To our readers: Here is a small study out of one of my unfinished commentaries. I do admit to the Acts Commentary being one of my many “irons in the fire” but hopefully, The Acts of the Apostles will soon be completed.
Acts 2:1 And when the day of Pentecost was fully come, they were all with one accord in one place.
Acts 2:2 And suddenly there came a sound from heaven as of a rushing mighty wind, and it filled all the house where they were sitting.
Acts 2:3 And there appeared unto them cloven tongues like as of fire, and it sat upon each of them.
Acts 2:4 And they were all filled with the Holy Ghost, and began to speak with other tongues, as the Spirit gave them utterance.
Acts 2:5 And there were dwelling at Jerusalem Jews, devout men, out of every nation under heaven.
We have a figure of speech in 2:1-5. It is called a “polysyndeton” and indicates a related series of thoughts or terms connected by conjunctions. The King James Bible utilizes this little known figure in many places. What many uninformed readers think useless and repetitious, the figure is deliberately inspired, a special study help God has placed in His word. (See Genesis 1:2-26 for the first one). The first five verses of Chapter Two are linked by the Holy Spirit; this means the day of Pentecost is not to be separated from Jerusalem and Israel, nor is the baptism with the Holy Ghost and the event of tongues to be assigned to anyone other than Israel. There are a series of “Ands” that constitute the major figure and there are several minor “and(s)” throughout the five verses. All of them are related to the central theme of the passage: the feast of Pentecost, and all relate to Israel.
“And when the day of Pentecost”…”And there were dwelling at Jerusalem Jews…”. Five (5) major “Ands” connect the thoughts of 2:1, 2, 3, 4, 5, along with three (3) others within the verses: “And when the day of Pentecost” “And suddenly there came a sound…and it” (v2) “And there appeared…and it” (v3) “And they were all filled…and began” “And there were dwelling” (v.4).
Israel came together for the Feast of Pentecost at Jerusalem. All of the phrases are related and are to be seen as a united whole. To make Pentecost a New Testament Church Feast day or to force it into a private religious experience is to completely miss the message of Pentecost. Pentecost is a unique Feast that the LORD gave to the nation of Israel, and the events and people are all interrelated with the other six (6) major Feasts of the LORD. (Leviticus 23).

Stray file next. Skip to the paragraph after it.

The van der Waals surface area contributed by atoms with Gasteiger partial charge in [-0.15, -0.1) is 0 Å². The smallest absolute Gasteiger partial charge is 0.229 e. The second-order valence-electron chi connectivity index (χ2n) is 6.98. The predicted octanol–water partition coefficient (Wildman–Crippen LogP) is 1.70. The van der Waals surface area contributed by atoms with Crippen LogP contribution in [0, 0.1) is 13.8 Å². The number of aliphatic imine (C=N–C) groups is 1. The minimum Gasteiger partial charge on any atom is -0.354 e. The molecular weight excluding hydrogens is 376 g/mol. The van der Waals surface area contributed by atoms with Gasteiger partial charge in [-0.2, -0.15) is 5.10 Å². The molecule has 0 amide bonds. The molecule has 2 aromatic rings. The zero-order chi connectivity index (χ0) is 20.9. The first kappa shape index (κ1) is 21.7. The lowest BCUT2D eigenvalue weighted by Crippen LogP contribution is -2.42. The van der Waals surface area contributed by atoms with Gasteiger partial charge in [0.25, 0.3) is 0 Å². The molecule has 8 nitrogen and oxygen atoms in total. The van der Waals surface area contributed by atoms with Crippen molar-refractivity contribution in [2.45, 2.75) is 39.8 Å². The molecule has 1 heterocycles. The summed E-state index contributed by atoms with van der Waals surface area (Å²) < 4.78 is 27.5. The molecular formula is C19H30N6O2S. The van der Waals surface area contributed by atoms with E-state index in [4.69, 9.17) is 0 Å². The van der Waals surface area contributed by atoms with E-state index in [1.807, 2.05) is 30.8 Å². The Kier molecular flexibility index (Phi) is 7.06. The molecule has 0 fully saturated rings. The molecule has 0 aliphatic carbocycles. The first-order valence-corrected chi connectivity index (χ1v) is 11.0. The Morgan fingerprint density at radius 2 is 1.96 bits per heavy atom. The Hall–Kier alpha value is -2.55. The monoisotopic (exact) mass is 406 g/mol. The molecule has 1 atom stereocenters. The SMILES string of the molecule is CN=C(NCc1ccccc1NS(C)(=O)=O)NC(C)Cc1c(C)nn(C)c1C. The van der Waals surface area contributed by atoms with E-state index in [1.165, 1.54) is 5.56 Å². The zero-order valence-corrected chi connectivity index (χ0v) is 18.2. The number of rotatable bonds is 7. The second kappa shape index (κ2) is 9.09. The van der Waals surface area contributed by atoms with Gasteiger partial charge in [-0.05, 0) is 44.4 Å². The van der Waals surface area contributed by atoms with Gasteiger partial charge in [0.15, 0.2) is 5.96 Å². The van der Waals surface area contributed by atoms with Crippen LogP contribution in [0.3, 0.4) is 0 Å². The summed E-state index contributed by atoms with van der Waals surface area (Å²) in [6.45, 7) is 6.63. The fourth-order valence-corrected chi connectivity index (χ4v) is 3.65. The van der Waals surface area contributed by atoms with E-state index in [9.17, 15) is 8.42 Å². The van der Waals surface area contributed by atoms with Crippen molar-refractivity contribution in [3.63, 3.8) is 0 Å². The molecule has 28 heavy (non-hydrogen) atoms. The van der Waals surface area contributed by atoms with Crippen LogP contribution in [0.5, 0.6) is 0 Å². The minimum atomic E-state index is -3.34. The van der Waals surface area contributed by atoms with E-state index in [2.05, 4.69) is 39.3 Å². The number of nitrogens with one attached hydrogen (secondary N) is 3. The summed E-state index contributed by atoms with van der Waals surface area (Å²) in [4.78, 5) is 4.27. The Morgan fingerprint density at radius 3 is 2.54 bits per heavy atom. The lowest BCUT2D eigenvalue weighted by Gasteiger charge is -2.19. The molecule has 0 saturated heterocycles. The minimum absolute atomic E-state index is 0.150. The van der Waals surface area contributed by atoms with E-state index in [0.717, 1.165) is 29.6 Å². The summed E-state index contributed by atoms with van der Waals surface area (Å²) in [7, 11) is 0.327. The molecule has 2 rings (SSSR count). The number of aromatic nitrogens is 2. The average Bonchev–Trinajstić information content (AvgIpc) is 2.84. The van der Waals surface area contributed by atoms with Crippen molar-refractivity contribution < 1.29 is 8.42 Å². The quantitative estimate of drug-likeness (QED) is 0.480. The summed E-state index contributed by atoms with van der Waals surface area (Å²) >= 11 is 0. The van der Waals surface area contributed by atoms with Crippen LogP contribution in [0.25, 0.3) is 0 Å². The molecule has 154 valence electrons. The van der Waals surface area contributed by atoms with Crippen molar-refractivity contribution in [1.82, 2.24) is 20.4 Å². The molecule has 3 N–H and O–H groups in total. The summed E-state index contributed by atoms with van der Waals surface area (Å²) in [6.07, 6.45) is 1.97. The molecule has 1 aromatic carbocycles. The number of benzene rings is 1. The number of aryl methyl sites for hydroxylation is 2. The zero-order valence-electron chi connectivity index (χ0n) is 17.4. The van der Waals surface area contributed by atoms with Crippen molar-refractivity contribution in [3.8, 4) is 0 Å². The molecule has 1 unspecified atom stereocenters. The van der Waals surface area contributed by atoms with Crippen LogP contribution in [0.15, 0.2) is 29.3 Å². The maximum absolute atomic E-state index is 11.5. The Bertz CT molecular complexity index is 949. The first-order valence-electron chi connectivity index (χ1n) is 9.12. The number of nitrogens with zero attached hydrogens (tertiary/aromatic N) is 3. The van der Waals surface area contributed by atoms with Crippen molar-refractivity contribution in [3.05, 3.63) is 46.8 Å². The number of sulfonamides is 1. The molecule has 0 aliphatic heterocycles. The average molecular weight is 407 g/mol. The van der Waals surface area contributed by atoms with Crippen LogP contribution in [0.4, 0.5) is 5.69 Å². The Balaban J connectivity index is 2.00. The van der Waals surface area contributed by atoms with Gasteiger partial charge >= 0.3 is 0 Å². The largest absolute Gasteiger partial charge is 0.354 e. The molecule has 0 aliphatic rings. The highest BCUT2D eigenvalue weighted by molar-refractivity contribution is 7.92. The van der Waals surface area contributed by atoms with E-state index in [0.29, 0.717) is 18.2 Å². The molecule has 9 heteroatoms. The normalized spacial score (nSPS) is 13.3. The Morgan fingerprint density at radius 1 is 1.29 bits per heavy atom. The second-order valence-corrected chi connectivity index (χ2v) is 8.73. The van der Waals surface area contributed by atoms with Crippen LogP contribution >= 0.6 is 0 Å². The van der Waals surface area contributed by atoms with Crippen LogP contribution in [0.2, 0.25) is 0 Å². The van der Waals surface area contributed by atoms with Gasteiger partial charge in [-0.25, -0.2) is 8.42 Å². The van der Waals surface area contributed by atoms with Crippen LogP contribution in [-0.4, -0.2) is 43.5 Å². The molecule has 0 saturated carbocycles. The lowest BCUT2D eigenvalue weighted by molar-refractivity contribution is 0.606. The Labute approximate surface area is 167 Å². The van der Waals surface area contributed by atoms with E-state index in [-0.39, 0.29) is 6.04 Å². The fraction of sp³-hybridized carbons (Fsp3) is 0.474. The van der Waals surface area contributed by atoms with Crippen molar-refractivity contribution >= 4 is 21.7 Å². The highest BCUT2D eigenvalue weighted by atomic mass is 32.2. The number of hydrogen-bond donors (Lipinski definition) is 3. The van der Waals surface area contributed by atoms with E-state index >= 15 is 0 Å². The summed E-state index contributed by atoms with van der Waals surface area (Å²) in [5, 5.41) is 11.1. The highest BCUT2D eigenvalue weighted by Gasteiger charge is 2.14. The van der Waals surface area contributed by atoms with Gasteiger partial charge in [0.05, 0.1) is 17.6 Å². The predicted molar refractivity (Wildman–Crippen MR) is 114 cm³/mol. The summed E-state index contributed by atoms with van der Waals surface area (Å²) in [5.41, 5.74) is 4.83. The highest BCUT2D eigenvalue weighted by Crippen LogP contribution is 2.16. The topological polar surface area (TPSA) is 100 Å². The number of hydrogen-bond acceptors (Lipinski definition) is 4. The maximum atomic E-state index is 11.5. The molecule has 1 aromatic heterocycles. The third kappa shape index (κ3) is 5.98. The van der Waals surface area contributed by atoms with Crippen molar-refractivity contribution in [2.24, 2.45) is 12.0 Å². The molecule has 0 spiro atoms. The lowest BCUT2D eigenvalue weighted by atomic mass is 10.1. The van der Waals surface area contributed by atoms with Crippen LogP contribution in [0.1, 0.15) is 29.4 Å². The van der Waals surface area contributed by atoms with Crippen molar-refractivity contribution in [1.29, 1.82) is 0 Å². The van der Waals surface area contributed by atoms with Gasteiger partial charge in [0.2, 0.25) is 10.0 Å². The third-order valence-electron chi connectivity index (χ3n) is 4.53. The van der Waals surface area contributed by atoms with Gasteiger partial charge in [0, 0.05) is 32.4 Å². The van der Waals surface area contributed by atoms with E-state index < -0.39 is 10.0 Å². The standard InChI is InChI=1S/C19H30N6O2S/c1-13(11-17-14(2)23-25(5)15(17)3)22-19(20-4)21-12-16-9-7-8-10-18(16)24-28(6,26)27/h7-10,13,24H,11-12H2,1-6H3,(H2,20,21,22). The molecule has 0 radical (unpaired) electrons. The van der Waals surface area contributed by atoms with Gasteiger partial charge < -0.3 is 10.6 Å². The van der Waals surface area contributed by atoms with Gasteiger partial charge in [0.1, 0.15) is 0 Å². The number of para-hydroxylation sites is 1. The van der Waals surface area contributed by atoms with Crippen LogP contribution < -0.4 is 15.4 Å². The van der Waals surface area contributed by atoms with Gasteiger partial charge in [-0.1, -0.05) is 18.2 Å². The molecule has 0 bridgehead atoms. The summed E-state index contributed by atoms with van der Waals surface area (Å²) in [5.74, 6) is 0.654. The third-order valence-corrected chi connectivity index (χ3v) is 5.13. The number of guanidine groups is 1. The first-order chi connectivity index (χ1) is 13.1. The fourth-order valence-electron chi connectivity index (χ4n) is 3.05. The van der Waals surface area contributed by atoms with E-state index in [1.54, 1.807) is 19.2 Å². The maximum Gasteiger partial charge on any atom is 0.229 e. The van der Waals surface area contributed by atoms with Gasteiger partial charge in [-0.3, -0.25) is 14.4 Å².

In other words, although the baptism with the Holy Ghost that occurs in Acts 2 is a new event, it is not separated from Israel and the Feast of Pentecost, along with the prophetic importance. The baptism with the Spirit, the scriptural OT connection with Pentecost, and the fact that it is the nation of Israel’s feast cannot be removed from the historic OT base, future prophecy, and reassigned to a church celebration or some individual experience. There is not one Bible reference in the Old Testament or the New Testament that states Pentecost is a day to be continually observed during this present Church Age. There is no reasonable exegesis of Acts 2 that would justify Pentecost being a private, personal experience of the child of God. All that happened on this Pentecost was prophesied and even promised in clear and plain language that fits perfectly with all types and shadows that preceded that Jewish Feast Day. The seven Feasts of the LORD were not given as mere ritualistic exercises or limited to the Law of Moses; the Feasts form a prophetic forecast and vital part of the nation of Israel’s future blessings after this present Church Age.
The “baptism with the Holy Ghost” in Acts 2 is not to be confused with the “baptism by the Spirit” in 1 Corinthians 12:13. The Lord Jesus Christ is the One who baptizes in Acts 2; the Holy Spirit is the One who baptizes in 1 Corinthians 12:13. These baptisms are dealt with in detail in this commentary in Acts 10.
“Pentecost” is a Greek term meaning “50th”. This usage of the Greek language with passages and terms associated with Israel should not be alarming. Israel’s history is combined with her own Hebrew tongue, as well as Arabic, Greek, English and other Gentile languages. Although Hebrew is the nation’s native tongue, Israel’s disobedience and the LORD’s judgments upon the nation brought them into direct contact with various cultures and the languages of the Gentiles. (…continued in the Acts Commentary.)